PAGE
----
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Dog, as the saying goes, is man’s best friend. But how did our canine companions become so close?
Despite the abundance and variety of dog breeds—over 400 unique breeds recognized around the world—all dogs, even the tiniest Chihuahua, share one common ancestor: the Gray Wolf (Canis lupus).
Thanks to the interred remains of both dogs and humans, we know the dog-human partnership dates back at least ten thousand years. In Belgium and France, fossils uncovered in caves hint at domesticated dogs much older, but the archaeological evidence dissipates about 33,000 years ago. More recently, researchers used molecular evidence to establish a much longer timeline that suggests the two lines diverged as far back as 130,000 years ago.
Like every other facet of dog’s fascinating history, researchers differ over possible explanations for this phenomenon. Some argue that early humans may have socialized orphan wolf pups, resulting in a tamer wolf that passed on such traits through offspring. Others describe a process of “self-domestication”: wolves foraging in refuse piles from nearby settlements demonstrated a higher tolerance for human proximity, a desirable trait for survival. In either case, physical traits followed the behavioral traits, as subsequent generations retained features often observed in pups: a smaller frame, a shorter muzzle, and even floppy ears.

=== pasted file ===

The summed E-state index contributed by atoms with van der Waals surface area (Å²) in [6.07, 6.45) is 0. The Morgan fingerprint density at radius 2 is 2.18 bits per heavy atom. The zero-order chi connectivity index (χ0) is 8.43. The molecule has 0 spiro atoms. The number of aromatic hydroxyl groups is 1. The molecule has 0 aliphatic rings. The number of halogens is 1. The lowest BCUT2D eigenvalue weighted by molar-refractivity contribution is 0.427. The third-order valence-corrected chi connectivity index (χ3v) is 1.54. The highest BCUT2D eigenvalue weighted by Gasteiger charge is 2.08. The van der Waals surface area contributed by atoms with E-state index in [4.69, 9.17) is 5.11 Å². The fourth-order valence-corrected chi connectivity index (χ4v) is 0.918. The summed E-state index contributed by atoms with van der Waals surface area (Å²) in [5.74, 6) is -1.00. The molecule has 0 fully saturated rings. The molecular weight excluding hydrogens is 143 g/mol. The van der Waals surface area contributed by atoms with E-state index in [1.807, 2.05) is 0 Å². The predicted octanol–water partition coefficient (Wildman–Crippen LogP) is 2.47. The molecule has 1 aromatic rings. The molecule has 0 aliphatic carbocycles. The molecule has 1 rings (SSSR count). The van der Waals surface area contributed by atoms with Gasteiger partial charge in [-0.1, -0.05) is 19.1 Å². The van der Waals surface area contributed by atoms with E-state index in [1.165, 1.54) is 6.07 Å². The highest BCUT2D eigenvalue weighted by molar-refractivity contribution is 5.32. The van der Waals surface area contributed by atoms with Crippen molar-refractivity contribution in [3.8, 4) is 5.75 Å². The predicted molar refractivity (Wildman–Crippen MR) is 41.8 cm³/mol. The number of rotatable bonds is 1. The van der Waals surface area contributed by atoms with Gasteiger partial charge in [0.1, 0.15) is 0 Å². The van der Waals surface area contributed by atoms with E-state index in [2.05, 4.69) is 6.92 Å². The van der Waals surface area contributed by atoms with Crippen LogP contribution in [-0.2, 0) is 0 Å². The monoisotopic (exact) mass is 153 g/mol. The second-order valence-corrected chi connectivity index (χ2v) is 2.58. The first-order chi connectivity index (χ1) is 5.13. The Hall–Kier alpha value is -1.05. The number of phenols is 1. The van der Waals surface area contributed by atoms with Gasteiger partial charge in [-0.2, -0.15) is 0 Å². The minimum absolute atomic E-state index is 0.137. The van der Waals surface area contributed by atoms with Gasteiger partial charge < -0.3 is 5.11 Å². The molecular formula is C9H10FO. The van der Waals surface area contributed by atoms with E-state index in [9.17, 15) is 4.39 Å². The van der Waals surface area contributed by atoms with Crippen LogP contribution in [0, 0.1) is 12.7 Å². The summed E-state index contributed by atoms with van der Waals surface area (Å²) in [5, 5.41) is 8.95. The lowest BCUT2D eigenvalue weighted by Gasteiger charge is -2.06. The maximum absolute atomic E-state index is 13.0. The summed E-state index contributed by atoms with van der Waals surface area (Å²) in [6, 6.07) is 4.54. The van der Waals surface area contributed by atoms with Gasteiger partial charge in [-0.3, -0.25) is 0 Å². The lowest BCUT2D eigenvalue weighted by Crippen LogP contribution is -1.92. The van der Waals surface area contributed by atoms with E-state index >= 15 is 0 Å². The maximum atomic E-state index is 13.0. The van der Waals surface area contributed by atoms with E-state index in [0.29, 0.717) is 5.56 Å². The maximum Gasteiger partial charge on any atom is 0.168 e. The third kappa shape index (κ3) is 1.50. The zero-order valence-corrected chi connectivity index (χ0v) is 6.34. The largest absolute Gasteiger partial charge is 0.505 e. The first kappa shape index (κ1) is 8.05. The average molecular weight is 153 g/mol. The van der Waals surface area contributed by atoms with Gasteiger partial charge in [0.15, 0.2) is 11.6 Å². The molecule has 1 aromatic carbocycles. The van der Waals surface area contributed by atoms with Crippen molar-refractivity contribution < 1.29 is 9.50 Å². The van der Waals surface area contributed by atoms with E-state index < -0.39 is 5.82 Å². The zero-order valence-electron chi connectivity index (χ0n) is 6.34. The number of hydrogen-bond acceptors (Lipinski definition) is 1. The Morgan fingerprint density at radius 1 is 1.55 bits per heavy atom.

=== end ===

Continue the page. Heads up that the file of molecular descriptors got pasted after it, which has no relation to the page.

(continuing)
Eventually, humans and dogs formed the familial bond that we observe to this day. Even now, modern dogs demonstrate an uncanny ability to decipher human social cues, even better than chimpanzees. This reciprocal, innate understanding hints at a long and shared past. Naturalist Mark Derr sums it up: “Some call it love, I call it a ‘deep empathy’ between these two species that resonates with each other in a way that makes them comprehensible to each other, even though they don’t speak the same language.”